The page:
Sis, Hi so I take it your not in the desert ,but practicing Xeriscaping techniques. Where I am , no traffic. I am out a ways from civilization. 3 hours from the coast. 2 hours to the Colorado River. Out there! Well, I like the creek bed idea. Ive seen it before. There never was a lawn here, nor will ever be. Just cant afford the rock at the moment. The first thing I did when we bought the property, was to get the trees going. Microclimates.I figure as the years go by I will be able to grow more and more varieties. I just planted some assorted thymes. I have been given the advice to plant it in full sun. Here, NOT! The one in the at least partial shade, and that I buried a little too deep , is the only one that made it. But a good plant maybe for your dry shade. Here also all varieties of Rosemary do GREAT! I have a creeping thyme, Irene, and an upright variety, and a common kind. All flourish. Some people make hedges of it. As I tell you this , I realize I should post a picture of the enormous untended bushes of rosemary that is in between my house and my neighbors. We have no clay, just rough sand. Very little organic matter. Very alkaline. You are very new member, may I extend a warm welcome to Daves Garden. The BEST Gardening site EVER!!!!
Sis , I can see the lit up trees at the Joshua Tree memorial park from my house at night!I am on the south side of the highway, up against the back of the JT Nat'l Park. Now there is a pretty good nursery right across the street , from it. Hannas nursery,carries the most native plants , in the area. I am glad I am not as far out as I have to have water hauled. I have been there though before we bought our house , on a paved road.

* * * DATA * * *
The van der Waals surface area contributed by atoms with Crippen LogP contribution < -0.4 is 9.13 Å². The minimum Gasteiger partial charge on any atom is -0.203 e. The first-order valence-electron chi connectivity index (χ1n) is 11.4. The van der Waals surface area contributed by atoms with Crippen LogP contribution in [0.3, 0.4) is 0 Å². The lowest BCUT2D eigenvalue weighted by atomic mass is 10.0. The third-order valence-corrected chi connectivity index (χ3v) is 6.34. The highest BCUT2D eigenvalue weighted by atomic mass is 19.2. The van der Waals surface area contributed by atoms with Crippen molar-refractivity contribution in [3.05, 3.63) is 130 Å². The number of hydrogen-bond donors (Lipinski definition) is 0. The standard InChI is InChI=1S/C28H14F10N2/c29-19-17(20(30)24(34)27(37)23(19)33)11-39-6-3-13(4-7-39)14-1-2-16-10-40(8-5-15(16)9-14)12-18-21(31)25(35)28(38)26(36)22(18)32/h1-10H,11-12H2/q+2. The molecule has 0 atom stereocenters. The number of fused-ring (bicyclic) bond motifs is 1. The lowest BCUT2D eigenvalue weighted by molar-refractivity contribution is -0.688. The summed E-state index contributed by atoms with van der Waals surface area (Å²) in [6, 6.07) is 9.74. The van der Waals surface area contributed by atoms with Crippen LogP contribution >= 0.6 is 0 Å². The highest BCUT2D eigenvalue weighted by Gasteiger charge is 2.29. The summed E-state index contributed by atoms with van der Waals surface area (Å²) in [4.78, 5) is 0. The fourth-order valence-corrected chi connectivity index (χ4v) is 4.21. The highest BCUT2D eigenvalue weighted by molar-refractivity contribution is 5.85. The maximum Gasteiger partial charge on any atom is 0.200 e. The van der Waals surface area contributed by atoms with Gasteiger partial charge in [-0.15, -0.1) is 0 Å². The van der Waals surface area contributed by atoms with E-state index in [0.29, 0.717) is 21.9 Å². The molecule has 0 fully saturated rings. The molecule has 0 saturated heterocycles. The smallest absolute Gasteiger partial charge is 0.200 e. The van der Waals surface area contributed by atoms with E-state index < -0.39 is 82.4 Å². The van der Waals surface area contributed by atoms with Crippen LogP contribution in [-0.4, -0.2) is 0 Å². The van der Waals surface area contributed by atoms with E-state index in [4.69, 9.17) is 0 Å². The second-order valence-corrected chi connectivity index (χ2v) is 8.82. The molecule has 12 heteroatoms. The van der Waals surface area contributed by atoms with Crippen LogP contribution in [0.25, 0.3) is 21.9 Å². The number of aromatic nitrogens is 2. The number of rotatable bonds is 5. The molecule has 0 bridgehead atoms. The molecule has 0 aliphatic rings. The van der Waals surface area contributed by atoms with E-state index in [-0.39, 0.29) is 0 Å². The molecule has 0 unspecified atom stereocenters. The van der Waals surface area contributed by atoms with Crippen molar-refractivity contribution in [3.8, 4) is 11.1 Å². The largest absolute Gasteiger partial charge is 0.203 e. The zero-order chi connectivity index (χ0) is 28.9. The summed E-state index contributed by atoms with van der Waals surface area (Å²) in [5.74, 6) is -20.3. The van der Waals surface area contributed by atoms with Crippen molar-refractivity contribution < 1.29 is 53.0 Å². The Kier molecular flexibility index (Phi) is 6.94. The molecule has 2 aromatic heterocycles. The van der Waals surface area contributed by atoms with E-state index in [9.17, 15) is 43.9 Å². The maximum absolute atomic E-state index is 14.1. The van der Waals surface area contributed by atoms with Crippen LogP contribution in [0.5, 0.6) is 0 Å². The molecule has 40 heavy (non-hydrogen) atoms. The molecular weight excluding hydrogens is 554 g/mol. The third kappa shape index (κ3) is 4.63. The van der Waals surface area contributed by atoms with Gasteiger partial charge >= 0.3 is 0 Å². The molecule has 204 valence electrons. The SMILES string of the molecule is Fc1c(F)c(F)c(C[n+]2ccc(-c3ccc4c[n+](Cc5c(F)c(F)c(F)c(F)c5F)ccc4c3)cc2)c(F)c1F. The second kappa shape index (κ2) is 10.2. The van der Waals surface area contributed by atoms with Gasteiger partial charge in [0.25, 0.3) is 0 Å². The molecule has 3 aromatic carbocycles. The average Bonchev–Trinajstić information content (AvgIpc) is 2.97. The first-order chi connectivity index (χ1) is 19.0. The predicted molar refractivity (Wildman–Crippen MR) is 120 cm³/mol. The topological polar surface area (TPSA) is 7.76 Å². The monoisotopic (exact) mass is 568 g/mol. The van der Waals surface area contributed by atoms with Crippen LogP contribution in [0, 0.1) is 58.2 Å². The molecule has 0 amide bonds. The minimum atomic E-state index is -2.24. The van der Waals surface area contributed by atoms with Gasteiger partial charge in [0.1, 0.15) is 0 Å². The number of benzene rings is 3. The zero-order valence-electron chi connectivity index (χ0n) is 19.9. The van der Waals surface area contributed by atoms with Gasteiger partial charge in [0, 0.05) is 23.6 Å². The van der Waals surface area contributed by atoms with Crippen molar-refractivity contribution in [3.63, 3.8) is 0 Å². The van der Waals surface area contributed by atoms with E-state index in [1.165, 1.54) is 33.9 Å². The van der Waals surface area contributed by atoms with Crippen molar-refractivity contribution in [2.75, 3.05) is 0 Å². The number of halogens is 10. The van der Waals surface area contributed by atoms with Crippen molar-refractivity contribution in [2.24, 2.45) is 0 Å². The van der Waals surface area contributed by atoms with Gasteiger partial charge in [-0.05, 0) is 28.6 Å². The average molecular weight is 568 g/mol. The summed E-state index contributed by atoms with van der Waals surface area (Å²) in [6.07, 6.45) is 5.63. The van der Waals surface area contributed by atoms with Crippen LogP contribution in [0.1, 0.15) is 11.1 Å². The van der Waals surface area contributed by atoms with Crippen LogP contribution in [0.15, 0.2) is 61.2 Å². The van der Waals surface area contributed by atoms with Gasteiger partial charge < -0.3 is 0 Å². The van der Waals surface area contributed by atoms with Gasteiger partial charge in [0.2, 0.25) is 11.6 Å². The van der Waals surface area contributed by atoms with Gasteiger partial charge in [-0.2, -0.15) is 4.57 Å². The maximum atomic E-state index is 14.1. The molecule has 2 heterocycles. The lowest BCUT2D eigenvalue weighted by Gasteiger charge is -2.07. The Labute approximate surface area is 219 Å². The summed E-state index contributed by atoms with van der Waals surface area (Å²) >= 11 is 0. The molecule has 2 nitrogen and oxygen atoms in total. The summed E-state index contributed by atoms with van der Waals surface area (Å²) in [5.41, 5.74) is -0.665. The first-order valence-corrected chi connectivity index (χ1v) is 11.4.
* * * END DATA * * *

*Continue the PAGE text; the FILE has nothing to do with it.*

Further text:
Thanks for info on Desert Willow. It may be too late--I already put it in the temporary tree farm where it gets some shade from the long-established inherited lilacs. Guess I can dig it up if necessary.
Buddleia sounds like a possibility for next year--I do like stuff that isn't upset by the wind. (Seldom can water with hose at night, as wind usually is over 15-20 mph until ten pm or so, and I can just see myself dragging the hose and myself , stumbling over the rocks etc. in the dark when the moon isn't helping with light.)
Speaking of rocks, the person-made creek/pool sounds like a winner. I have enough rocks on the place, though doubt they are river rocks. But how does one prevent mosquitoes without using a water pump? (Those non-desk top pumps and solar power sources seem a bit expensive.)
Got tired of seeing the little newest set of rhubarb seedlings pleading for more root room in their flat, so they now have their own little rhubarb farm seedling plot in a basin, covered with straw above them for sunshade. May do an old sheet tied on sticks over their heads if they start growing through their straw roof shelter, which it looks as though they will.
Think I'll put some pumpkins in the bottom of the large basin with the three grape terraces, one of which just got its own thriftstore yarn on sticks trellis yesterday. May as well put the space and water to use, and don't have any clover for cover crop. Should be time for them to grow according to the packet.
Speaking of time, a moment of panic yesterday when I looked at seed packets and realized it was time to start midsummer seeds that need a month or so before they should be transplanted 4-6 weeks before first frost--may well need to do more shade cover straw and old sheets etc. if they are to survive Aug. sun.
Dratted elm volunteer seedlings are popping up in all my watered plots, and flies keep trying to get in the house when I leave the trailer door open to catch the breeze. Time to get fly paper, and hopefully a screen door if I can figure out how to affix it.
Sis, thanks for the Mosquito Dunk recommendation.
Haven't seen any scorpions here, but shake out my shoes or boots anyway before wearing, just in case of spiders. I remember scorpions in NM and TX and AZ.